In my experience, the easiest way to keep your best content alive is to think of all the ways you can spin it for people. Imagine with me for a moment that you run an athletic-clothing e-commerce brand and you write a fantastic 5,000-word article on how to train for your first marathon. You publish the article, and it’s well-received by your followers -- at least for a few weeks. Then you publish new articles, and it slowly moves further and further away from the surface. What could you do to bring that content to life again?
Here are some things I might try:
Pull 30 actionable pieces of advice from the article and turn it into a month-long email course that customers can subscribe to.
Narrate short sections of the article and create a podcast that people can listen to on the way to work for a few weeks.
Create graphics that pull out your best quotes from the article to share with followers on your social-media pages.
I could go on, but I think you get the idea. My point is, don’t let the content you worked so hard to create go stale in a matter of days. Make a plan to do more with it. Think about all the times and ways your customers are consuming content throughout the day, and find out what you need to do to own those times and spaces.
3. Pull messaging from product reviews.
It’s not always easy to come up with headlines and product descriptions that resonate with people. It’s important to test different messaging in email subject lines and social ads and within product pages to learn what works best. But what if you can’t even get that far? What if you’re stuck trying to come up with the right value props and positioning statements to motivate potential buyers to take action?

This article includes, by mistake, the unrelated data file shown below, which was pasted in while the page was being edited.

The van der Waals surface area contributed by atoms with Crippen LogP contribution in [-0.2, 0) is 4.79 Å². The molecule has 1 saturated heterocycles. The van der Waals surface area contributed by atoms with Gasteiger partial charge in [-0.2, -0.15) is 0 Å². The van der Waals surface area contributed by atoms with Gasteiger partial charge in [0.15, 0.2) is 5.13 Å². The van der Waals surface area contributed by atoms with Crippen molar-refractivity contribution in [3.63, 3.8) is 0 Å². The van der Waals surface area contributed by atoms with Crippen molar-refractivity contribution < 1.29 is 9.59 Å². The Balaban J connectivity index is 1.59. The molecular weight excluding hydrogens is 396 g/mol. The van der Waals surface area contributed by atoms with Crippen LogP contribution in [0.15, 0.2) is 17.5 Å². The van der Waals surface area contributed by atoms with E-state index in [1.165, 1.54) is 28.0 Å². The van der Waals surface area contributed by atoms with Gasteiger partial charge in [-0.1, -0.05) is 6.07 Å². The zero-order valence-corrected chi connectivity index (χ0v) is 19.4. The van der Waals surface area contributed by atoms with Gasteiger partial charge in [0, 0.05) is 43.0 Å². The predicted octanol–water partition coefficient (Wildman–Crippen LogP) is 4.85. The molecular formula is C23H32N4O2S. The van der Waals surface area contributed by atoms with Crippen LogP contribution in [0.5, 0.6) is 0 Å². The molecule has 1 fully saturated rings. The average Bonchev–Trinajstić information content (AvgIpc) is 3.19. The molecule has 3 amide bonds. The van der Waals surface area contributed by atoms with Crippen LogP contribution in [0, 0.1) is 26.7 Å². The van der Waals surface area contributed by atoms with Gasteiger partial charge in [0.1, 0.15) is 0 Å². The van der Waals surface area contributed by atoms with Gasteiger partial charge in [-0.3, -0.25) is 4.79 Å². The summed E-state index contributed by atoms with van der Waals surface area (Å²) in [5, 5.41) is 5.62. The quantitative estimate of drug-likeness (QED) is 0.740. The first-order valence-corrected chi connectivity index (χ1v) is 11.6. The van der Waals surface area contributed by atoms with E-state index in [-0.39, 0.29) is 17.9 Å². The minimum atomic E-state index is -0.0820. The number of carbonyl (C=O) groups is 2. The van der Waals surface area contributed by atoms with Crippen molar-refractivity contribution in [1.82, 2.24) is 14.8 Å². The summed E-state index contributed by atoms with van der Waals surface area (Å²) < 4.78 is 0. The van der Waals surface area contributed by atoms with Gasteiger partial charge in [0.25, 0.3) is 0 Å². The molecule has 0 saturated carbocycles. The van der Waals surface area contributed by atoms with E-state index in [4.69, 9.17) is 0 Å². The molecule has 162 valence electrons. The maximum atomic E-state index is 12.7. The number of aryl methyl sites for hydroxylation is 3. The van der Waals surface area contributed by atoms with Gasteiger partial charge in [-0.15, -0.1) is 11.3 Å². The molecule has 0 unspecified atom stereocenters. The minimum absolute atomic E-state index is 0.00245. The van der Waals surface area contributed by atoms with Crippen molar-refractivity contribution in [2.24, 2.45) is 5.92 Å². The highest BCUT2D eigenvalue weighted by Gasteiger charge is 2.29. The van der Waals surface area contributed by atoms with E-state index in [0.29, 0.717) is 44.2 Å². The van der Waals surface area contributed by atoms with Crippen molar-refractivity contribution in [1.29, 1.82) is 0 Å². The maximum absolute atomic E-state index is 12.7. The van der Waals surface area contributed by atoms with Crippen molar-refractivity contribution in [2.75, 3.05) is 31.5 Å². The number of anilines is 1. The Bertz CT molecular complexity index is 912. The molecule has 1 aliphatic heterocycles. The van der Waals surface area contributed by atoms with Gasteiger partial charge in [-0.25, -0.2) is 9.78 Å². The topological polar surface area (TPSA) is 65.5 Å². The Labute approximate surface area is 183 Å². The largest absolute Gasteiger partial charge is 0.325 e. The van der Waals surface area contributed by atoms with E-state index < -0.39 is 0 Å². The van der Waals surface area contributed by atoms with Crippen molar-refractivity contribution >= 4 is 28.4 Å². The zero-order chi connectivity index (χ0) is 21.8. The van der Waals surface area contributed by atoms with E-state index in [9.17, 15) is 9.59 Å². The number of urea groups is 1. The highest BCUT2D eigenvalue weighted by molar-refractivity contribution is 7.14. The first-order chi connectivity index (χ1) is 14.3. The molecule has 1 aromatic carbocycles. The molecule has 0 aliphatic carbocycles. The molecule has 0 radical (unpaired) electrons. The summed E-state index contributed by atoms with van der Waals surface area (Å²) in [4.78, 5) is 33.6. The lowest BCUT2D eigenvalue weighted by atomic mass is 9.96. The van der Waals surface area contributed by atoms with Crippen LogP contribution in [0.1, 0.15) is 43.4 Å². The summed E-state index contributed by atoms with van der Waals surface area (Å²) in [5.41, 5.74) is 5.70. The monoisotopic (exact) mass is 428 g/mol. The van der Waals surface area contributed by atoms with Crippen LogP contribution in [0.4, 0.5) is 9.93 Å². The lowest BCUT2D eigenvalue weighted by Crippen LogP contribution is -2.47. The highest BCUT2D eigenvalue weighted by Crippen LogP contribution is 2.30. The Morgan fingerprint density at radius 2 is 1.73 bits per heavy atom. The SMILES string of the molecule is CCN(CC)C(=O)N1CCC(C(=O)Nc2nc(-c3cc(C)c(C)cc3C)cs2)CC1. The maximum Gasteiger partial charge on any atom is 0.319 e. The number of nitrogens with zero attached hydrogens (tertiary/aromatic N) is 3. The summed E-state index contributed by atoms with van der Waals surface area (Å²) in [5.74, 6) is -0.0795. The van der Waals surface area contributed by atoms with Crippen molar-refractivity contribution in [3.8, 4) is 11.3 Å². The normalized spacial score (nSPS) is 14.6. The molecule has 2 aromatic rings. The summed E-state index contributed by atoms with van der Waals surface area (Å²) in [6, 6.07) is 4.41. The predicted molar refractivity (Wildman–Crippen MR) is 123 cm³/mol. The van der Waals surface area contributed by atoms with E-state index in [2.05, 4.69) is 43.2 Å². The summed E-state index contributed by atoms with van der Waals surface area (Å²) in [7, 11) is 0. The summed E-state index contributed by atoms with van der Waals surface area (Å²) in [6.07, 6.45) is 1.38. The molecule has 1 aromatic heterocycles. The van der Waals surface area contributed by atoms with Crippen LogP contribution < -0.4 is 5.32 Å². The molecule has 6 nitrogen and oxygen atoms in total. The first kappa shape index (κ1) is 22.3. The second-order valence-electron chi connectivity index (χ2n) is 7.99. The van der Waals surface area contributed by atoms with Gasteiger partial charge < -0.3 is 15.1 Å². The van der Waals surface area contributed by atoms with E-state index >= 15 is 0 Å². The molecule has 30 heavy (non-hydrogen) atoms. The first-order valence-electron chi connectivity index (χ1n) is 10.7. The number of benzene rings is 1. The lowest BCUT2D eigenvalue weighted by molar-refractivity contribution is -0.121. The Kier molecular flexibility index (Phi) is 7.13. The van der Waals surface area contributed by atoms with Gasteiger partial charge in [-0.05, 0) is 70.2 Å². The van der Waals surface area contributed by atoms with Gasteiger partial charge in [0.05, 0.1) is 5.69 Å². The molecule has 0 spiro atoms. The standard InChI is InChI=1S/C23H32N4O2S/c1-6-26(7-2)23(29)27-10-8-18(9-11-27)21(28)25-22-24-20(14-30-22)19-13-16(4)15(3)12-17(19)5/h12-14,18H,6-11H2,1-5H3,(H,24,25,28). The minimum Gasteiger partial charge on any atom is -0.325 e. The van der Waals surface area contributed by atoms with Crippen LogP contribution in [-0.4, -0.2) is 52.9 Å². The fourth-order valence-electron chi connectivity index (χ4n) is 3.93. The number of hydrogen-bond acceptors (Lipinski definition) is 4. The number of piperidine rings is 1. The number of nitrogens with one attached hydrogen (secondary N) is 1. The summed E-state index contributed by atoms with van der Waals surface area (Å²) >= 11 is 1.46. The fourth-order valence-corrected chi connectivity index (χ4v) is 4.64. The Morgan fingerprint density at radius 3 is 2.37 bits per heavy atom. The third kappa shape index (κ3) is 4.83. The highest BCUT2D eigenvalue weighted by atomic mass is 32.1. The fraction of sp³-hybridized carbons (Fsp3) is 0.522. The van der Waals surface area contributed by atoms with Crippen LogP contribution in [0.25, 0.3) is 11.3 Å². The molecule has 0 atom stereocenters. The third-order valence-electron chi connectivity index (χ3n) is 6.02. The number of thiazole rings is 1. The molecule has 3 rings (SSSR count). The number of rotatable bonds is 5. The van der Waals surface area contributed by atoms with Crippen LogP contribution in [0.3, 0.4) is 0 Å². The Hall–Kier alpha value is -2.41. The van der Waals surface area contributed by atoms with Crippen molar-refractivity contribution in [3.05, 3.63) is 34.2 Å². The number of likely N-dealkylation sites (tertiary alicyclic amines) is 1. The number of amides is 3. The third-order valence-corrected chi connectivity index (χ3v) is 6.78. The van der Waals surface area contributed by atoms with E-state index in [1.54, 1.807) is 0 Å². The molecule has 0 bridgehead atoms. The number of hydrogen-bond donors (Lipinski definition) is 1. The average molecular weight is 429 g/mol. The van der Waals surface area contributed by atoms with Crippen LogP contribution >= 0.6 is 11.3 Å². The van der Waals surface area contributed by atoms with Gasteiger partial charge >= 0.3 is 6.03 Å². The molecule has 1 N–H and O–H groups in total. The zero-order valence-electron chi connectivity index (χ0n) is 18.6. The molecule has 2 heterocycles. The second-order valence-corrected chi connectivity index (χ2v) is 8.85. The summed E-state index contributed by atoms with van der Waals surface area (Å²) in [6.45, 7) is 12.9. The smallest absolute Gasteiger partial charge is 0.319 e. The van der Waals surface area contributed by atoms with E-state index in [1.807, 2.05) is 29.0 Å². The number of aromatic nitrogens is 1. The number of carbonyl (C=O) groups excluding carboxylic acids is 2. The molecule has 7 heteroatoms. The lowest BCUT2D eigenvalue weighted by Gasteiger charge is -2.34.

I have a simple tip that I’ve used time and time again to find out what really works best for the products I help companies promote and sell: Pay close attention to what your past customers are saying in the reviews they write about your products. It’s that simple. You might not realize it, but product reviews are literal goldmines when it comes to finding messaging that resonates with future customers. You’re actually taking the words right out of the mouths of your happiest customers and repurposing them in headlines, emails, ads and product pages in order to connect with people.
When was the last time you went back and read product reviews? If it’s been a while, I encourage you to create a basic customer feedback loop, then spend an hour reading through the reviews and taking notes of any common themes, words and emotions you can find.
You don’t need a full-time content marketer or a whole team of writers to help manage and improve all the content you’re using to promote your e-commerce products. You just need to know how to get more from the content and relationships you already have. Just remember to look to your customers, repurpose your best content and use messaging that you know will resonate with real people because it’s coming from real people.
Entrepreneur Leadership Network Writer